contemporary art, exhibition, Lisbon, modern art

(Portuguese) Art Began in 1965!?

1 Joaquim Rodrigo, SA Estaçao, 1961

Joaquim Rodrigo, SA Estaçao, 1961

Lisbon’s Museo do Chiado has put forward an interesting initiative: under the title “Avant-garde and neo-avant-garde” (June 17, 2016 – June 17, 2017), it has elected to display the 20th– and 21st-century artworks of its collection, despite being almost exclusively known for its 19th-century pieces. However, at the risk of provoking my Portuguese friends’ outcries, I will say I was deeply bored visiting the rooms leading up to 1965. Not that I am not interested in movements like Futurism, Cubism, Surrealism or abstract art —far from it. But at the Chiado I saw mere adaptations, variations, imitations. I looked in vain for some unsettling, stimulating instances of creativity, only encountering earnest, well-rounded artworks that might have encapsulated what each of these movements were about, but that never really stood out on their own. (In the adjacent rooms, there is a dithyrambic exhibition on Amadeo de Souza-Cardoso, “greatest artist of the century,” a hidden gem finally revealed —like at the Grand Palais, I couldn’t appreciate it without taking into account the historical and cultural context.) Is this informed by Parisianocentric disdain for provincial follow-the-leader endeavors? Maybe, but then again I don’t have the same feeling of déjà-vu in front of Italian artists of this era, for instance.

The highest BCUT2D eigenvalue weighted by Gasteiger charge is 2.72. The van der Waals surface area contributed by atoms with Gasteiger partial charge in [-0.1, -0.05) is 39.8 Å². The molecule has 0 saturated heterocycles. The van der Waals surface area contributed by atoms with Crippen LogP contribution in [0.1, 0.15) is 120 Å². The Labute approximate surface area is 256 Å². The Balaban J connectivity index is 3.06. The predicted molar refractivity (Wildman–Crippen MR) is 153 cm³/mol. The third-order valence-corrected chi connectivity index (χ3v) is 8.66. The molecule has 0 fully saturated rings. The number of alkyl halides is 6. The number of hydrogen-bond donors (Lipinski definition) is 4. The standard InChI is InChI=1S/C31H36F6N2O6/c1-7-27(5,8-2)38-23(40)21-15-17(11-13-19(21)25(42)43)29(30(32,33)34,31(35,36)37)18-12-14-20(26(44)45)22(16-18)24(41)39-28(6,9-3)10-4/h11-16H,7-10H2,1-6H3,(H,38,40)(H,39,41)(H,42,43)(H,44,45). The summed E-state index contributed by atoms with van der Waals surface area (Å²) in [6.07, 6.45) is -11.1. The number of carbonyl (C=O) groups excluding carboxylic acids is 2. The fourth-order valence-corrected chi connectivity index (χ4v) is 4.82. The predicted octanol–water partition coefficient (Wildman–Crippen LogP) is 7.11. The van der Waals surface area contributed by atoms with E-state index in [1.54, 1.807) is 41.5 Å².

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Arles, exhibition, modern art

van Gogh and the Independence of Drawing

Vincent van Gogh, Vieillard buvant du café [Old man drinking coffee], November 1882, 49x28.3cm

Vincent van Gogh, Vieillard buvant du café [Old man drinking coffee], November 1882, 49×28.3cm

The exhibition of drawings by van Gogh at the Fondation van Gogh in Arles, France (visited between two photography exhibitions; running until September, 20) puts an emphasis on a lesser known dimension of the painter, and especially on the first years of his learning how to draw. Rather than becoming classically trained in formal nudes, van Gogh collects prints, cuts out engravings from newspapers, and constitutes reference albums for himself in doing so. For instance, William Small’s etching from his London Sketches, A November Fog (below) creates a sort of floating, equivocal reality through the treatment of the fog, and of the plumes of smoke coming from the torches or the horses’s breaths. Moreover, one can imagine van Gogh being fascinated with the curvilinear and blurred lines of this drawing – in the same way he appreciated Japanese engravings and drawings. Continue reading